A Christmas Clairol

Some powerful friends of Neery Carrillo -- a 54-year-old Honduran immigrant who came to this country 30 years ago and became an American success story -- are rallying to fight the eviction of her hair salon from the Hyatt Regency on Capitol Hill.

Loyal customers such as pundit Robert Novak, former transportation secretary William Coleman and Sens. Ted Kennedy (D-Mass.) and Olympia Snowe (R-Maine) have been trying to persuade Hyatt executives to reverse the ruling of local General Manager Michael Smith, who told Carrillo this week that she and fellow stylist Margie McKesser must be out of their 460-square-foot salon off the hotel's parking garage by New Year's Eve. Smith's plans for the space were unclear but yesterday Carrillo told us, "They want it for storage."

Carrillo, who has cut hair in the Hyatt since 1981, said that if she is evicted, she would be out of a job for seven or eight weeks, until a new salon in the Carpenter's Union headquarters building is ready for occupancy. "The loss of income will be devastating," she told us.

Novak, who has written two letters to Hyatt officials in support of Carrillo, told us: "It's really outrageous that this Honduran immigrant, who is a great success story and couldn't speak English when she arrived, is being treated this way. All she's asking for is six more weeks. If they don't let her have it, I will never set foot in this hotel again." We hear that a Kennedy aide recently phoned Smith in an attempt to work things out. "The senator wants to do what he can to help her and thinks what is happening is grossly unfair," Kennedy spokeswoman Stephanie Cutter told us.

But Smith -- who didn't return our phone call seeking comment has apparently been unmoved. Carrillo quoted one of his subordinates as warning her, "Mr. Smith says your friends should keep their noses out of his business."

But Snowe, who will assume the chairmanship of the Senate Small Business Committee next month, remains hopeful. "We're trying to reverse this because Neery is a wonderful small-business owner and we're just looking for fairness so that she can survive while making this transfer," Snowe told us. "She's a woman who is struggling and willing to work as long and as hard as it takes, and we just want to see her treated fairly."

Ripley's Believe It

* Singer-actress Alice Ripley -- the star of the Kennedy Center's production of Andrew Lloyd Webber's one-woman musical, "Tell Me on a Sunday" -- has some surprising words of comfort for embattled Senate Republican Leader Trent Lott.

"Look, it doesn't get more liberal than me. I am sooo liberal," Ripley told us yesterday. "But my first reaction is: Give the guy a break. . . . I just met Trent Lott the weekend before last at the White House as part of the Kennedy Center Honors, before everything hit the fan," she added, describing the Mississippian who made the Strom Thurmond gaffe as "a tall, good-looking guy."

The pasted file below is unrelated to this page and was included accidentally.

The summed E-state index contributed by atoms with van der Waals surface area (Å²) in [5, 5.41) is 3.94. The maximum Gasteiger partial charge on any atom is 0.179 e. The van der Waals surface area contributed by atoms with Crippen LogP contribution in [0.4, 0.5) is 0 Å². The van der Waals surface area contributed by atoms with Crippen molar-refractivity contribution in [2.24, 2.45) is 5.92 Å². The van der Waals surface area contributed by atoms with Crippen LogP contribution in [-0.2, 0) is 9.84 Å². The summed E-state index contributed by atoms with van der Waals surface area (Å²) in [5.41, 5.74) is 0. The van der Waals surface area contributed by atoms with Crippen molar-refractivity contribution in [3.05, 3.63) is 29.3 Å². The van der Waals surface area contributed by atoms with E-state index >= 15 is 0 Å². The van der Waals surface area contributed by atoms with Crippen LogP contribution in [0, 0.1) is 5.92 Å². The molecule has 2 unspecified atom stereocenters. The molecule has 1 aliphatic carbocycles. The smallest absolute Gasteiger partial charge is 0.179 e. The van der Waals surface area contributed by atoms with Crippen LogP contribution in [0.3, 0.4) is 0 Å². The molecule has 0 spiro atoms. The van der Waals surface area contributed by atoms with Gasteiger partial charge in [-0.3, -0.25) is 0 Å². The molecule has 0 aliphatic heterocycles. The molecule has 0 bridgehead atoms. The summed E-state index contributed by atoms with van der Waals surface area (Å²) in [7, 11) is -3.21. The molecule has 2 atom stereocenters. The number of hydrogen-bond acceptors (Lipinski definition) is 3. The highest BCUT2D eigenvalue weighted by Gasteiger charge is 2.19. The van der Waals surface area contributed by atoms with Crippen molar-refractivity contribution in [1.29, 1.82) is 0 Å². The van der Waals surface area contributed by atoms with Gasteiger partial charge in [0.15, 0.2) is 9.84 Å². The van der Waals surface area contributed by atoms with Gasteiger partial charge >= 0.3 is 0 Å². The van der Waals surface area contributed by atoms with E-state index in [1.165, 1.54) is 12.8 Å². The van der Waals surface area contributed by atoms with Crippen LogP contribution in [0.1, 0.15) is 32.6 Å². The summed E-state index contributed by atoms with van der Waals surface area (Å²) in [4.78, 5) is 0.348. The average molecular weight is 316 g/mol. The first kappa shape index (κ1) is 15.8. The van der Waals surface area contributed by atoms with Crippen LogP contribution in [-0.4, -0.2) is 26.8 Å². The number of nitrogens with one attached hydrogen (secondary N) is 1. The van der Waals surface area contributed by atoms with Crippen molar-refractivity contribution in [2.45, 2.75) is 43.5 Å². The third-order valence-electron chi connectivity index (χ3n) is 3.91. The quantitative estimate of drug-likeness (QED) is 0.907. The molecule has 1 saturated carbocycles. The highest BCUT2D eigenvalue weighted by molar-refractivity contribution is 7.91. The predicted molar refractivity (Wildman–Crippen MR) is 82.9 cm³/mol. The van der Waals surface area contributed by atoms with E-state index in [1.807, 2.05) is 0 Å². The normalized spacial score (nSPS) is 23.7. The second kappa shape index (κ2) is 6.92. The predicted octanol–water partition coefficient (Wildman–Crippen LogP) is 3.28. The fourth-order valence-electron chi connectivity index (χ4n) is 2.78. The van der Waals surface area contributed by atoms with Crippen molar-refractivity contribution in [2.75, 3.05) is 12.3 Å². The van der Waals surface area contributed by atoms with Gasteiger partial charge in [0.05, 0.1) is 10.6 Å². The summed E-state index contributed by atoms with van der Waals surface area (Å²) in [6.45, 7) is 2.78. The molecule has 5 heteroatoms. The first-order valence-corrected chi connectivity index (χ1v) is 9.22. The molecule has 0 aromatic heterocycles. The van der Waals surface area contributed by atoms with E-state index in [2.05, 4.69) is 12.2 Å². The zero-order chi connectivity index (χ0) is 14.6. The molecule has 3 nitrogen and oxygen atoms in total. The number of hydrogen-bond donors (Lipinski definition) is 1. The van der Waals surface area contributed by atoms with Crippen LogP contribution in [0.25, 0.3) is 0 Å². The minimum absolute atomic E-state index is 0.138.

Ripley went on: "I'm very tolerant and try to be open to other people's ideas. But the thing is, people make mistakes. Lott is a public official and he has to choose his words so carefully. But he's only human. I seriously doubt that when he went to this party honoring Strom Thurmond that he was there to say the wrong thing. I put myself in that situation, and I think of all the times I've said something stupid in public."

We're sure Lott will now want to see Ripley's performance at the Eisenhower Theater. He has till Jan. 12.


* Vietnam flashback: Former Nixon White House speechwriter Patrick Buchanan dropped his cultural conservatism yesterday and sputtered a eight-letter bovine expletive during a heated debate on-air with Pentagon Papers leaker Daniel Ellsberg on Buchanan's MSNBC show. As "Buchanan and Press" co-host Bill Press looked on, Buchanan argued that Ellsberg, a former Marine and adviser to the anti-communist South Vietnamese army, was responsible for thousands of American deaths by undermining U.S. Vietnam policy with his famous top-secret document drop. At which point Ellsberg needled Buchanan, "You didn't manage to make it [to Vietnam], did you?" Buchanan, 64, replied, "No, I was in the White House." Ellsberg: "You had a football knee." Buchanan: "I didn't play football." Ellsberg: "You weren't in the White House during those years. You were of draft age." Buchanan: "That's [bleep]!" Ellsberg: "Really? Correct me if I'm wrong." Buchanan: "You're wrong!"

* Publishing offers for "Meet the Press" moderator Tim Russert's first book, advertised as a warm look at fathers and sons, were reportedly reaching the $2 million range in an auction stoked by lawyer Robert Barnett. "You know, I'm not doing this for the money," Russert told us yesterday. "I've been blessed, and I'm just trying to deliver the lessons my dad taught me and the things I learned growing up in Buffalo." Russert -- whose book, tentatively titled "Big Russ and Me," is due out Father's Day 2004 -- said some of the proceeds will go to the Boys and Girls Club.